Meandering Around Montgomery
For a place to teach kids about key events in American history, you can’t beat a visit to Montgomery, Alabama, the birthplace of both the Confederacy and the Civil Rights movement.
Montgomery is an easily-navigable city; start at the Visitor’s Center at historic Union Station on Water Street, and pick up free passes for parking around the local sights.
Dexter Avenue Baptist Church
Once you stand in front of it, it’s easy to understand why the Dexter Ave Baptist Church, led by a young Reverend named Martin Luther King, Jr., became the center of the Civil Rights movement. Location, location – the modest church and parsonage are just a block from the imposing Alabama State Capitol building, where Jefferson Davis was sworn in as the first President of the Confederacy in 1861, and where Alabama Governor George Wallace famously demanded “Segregation forever!” Tours of the church are available daily except Sunday.
Civil Rights Memorial
An impressive black granite tribute to those who struggled for racial equality, this memorial invites kids to touch the water that runs over the engraved names of key civil rights events and people. Designed by the Vietnam Memorial creator, Maya Lin, it is free, always open and an easy walk from Dexter Ave Baptist Church.
First White House of the Confederacy
Located across from the State capitol, this former home of Confederate President Jefferson Davis is furnished with period antiques and has a small museum.
Rosa Parks Museum
The new Troy State University Montgomery Rosa Parks Library and Museum pays tribute to the seamstress who in 1955 refused to give up her bus seat as required by the Jim Crow laws of the time. Her actions sparked a boycott of the public transportation system by the Montgomery African-American community, and finally resulted in a Supreme Court ruling that labeled bus segregation unconstitutional. Kids can “live” through the beginnings of the protests and bus boycott at this interactive museum.
Old Alabama Town
The 19th and early 20th centuries come alive in this group of restored buildings that includes a shotgun house, drugstore, tavern, cotton gin and dozens of other structures, complete with costumed guides.
Side Trip to Selma
To see another famous landmark of the civil rights struggle, drive down Highway 80, on what is now a National Historic Trail, to Selma, Alabama.
In March 1965, peaceful demonstrators attempted to march to Montgomery from Selma to demand voting rights. The marchers were met on a bridge by state troopers, who attacked them on “Bloody Sunday.” The media broadcast of this shocked the nation, and President Johnson had the Alabama National Guard escort the marchers two weeks later, when they finally did take five days to walk all the way to Montgomery. The Voting Rights Act was signed in August 1965.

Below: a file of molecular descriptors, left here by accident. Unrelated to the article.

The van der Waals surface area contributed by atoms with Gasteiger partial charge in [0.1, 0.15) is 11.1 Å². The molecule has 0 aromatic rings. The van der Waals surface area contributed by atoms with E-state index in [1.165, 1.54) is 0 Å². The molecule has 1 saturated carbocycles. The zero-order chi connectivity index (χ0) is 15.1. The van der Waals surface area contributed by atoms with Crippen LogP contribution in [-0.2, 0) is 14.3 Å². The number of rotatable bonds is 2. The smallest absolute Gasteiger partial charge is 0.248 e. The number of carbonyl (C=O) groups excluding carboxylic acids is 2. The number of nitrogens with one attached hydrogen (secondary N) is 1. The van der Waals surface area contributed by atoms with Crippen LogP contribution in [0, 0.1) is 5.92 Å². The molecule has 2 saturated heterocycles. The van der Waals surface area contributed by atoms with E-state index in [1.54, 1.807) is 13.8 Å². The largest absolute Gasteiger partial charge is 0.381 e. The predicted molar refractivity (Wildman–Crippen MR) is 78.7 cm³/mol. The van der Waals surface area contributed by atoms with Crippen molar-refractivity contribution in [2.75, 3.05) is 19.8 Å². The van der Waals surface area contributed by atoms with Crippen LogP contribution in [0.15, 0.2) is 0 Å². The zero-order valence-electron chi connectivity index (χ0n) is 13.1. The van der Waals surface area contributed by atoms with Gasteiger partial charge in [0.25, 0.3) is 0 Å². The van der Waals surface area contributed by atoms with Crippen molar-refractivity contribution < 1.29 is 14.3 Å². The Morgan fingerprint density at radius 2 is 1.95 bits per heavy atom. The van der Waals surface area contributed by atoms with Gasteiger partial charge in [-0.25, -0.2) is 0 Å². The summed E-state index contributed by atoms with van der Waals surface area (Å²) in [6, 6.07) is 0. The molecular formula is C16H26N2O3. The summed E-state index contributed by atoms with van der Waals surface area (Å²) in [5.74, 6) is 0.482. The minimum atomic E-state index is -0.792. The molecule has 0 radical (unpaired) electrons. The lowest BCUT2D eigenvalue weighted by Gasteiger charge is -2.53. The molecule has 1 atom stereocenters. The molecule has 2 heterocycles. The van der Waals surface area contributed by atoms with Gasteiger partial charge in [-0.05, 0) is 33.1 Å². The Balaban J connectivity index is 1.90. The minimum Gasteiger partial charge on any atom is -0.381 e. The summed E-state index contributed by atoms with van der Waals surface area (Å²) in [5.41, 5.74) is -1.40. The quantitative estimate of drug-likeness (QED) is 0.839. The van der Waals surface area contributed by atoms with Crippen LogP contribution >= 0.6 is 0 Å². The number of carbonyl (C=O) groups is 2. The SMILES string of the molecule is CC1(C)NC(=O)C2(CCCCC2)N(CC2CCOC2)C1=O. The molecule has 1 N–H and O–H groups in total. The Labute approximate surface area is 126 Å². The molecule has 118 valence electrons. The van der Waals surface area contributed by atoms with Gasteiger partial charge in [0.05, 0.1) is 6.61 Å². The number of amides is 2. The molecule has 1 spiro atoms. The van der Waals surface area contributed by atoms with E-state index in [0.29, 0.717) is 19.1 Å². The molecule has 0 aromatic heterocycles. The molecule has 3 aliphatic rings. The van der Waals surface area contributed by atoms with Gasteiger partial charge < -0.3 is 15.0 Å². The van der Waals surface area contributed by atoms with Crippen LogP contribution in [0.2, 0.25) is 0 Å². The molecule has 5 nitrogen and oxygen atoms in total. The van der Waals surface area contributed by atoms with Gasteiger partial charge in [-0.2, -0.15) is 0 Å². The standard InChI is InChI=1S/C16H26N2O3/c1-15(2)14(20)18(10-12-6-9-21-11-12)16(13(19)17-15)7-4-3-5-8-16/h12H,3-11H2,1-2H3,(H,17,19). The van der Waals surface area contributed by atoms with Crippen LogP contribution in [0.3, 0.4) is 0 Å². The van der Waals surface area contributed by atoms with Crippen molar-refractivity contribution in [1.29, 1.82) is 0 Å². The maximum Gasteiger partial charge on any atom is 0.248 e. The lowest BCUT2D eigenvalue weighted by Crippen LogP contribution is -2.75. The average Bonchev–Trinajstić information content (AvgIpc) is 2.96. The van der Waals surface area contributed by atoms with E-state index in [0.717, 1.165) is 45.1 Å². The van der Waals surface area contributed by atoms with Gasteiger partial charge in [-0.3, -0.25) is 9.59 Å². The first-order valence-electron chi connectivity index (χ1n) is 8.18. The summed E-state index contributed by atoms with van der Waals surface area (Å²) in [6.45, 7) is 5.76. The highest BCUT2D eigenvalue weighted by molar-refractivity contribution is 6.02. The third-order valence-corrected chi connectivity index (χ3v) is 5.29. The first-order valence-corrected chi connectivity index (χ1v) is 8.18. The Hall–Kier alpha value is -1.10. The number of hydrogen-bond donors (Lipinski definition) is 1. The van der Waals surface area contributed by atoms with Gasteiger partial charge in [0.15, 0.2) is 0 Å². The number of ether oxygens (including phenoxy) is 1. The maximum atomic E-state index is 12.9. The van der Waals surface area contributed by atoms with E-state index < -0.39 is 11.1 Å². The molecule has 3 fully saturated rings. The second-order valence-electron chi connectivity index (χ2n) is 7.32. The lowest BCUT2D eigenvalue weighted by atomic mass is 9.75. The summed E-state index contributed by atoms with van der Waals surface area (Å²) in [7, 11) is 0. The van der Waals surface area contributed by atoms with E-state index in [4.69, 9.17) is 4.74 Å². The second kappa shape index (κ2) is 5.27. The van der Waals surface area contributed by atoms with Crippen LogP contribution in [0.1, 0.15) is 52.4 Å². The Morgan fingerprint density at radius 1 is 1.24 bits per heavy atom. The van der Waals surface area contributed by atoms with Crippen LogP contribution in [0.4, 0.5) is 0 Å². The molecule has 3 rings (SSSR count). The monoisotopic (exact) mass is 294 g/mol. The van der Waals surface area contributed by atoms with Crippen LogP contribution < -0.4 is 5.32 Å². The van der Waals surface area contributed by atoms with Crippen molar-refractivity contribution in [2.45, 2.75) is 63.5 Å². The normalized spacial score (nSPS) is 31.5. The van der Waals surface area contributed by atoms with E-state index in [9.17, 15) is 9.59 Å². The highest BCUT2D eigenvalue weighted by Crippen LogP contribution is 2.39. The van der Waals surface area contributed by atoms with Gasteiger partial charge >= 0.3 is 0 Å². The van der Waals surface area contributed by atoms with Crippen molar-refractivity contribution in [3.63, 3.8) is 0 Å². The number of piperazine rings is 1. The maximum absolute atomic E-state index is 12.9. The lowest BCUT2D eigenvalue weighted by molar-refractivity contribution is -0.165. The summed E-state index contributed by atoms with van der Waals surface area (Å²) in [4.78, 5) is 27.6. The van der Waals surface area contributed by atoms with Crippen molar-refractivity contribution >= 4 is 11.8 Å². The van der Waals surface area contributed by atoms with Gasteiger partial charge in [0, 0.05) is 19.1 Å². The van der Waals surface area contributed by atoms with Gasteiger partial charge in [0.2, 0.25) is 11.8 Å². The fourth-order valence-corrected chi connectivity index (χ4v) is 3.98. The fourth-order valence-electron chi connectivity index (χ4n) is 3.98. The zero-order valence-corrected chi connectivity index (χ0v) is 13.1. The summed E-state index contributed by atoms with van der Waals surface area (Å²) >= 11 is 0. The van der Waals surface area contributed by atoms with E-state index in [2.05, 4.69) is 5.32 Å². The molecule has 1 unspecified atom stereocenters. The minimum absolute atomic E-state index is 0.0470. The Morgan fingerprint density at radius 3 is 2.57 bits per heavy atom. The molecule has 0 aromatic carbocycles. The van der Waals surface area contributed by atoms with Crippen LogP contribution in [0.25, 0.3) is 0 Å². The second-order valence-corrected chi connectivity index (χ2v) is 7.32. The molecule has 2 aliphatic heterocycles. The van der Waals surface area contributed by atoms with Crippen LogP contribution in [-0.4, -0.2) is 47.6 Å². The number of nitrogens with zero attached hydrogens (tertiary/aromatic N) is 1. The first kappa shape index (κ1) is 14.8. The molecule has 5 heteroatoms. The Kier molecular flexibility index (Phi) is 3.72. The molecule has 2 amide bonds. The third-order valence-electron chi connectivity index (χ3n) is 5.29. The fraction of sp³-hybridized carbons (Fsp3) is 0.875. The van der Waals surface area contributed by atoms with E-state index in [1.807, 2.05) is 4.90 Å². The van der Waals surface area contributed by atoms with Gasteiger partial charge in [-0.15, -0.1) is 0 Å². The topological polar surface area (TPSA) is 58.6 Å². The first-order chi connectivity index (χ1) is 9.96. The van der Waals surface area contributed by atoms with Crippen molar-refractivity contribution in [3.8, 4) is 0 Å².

National Voting Rights Museum and Institute
Photos, video, artifacts and handwritten notes on the “I Was There Wall” chronicle the personal struggles of those who fought for voting rights and marched from Selma to Montgomery.
Visit the Chamber of Commerce at 513 Lauderdale Street for a copy of their Martin Luther King, Jr. Historic Walking Tour of Selma highlights, or visit the Selma website above for self-guided tours that you can print out in advance.
Other Family Options in Montgomery:
- Riverwalk Stadium - a good old-fashioned visit to the ball park with the Montgomery Biscuits Class “AA” baseball team and its mascot, a friendly biscuit with a pat of butter for the tongue;
- Montgomery Zoo - over 40 acres of barrier-free animal exhibits. Jump on the zoo train for a fun ride;
- ArtWorks at the Montgomery Museum of Fine Arts- in pretty Blount Cultural Park, the museum offers ArtWorks, a hands-on gallery for kids;
- Alabama Shakespeare Festival- world-class Shakespeare, plus repertory and youth productions.
How To Get There
Atlantic Southeast (Delta Connection), Northwest Airlink and US Airways Express all serve the Montgomery Regional Airport, located about 15 minutes from downtown on US Highway 80.
Where To Stay
All of the usual chains are well-represented in Montgomery. We stayed at the Comfort Inn Montgomery, just off of Interstate 85 at 5035 Carmichael Road, 334-396-6300. Downtown options include an Embassy Suites at 300 Tallapoosa Street, 334-269-5055.
Where To Eat
Try Chris’ Hot Dog, 138 Dexter Avenue, serving Montgomery since 1917. Lek’s Railroad Thai is also downtown, right in the Union Street Station. For Southern cooking, especially the fried chicken and biscuits, there’s Martin’s, 1796 Carter Hill Road. They’re closed Saturday nights, however.
photos (c) Shiela Scarborough
continue to p. 2, Northwest Alabama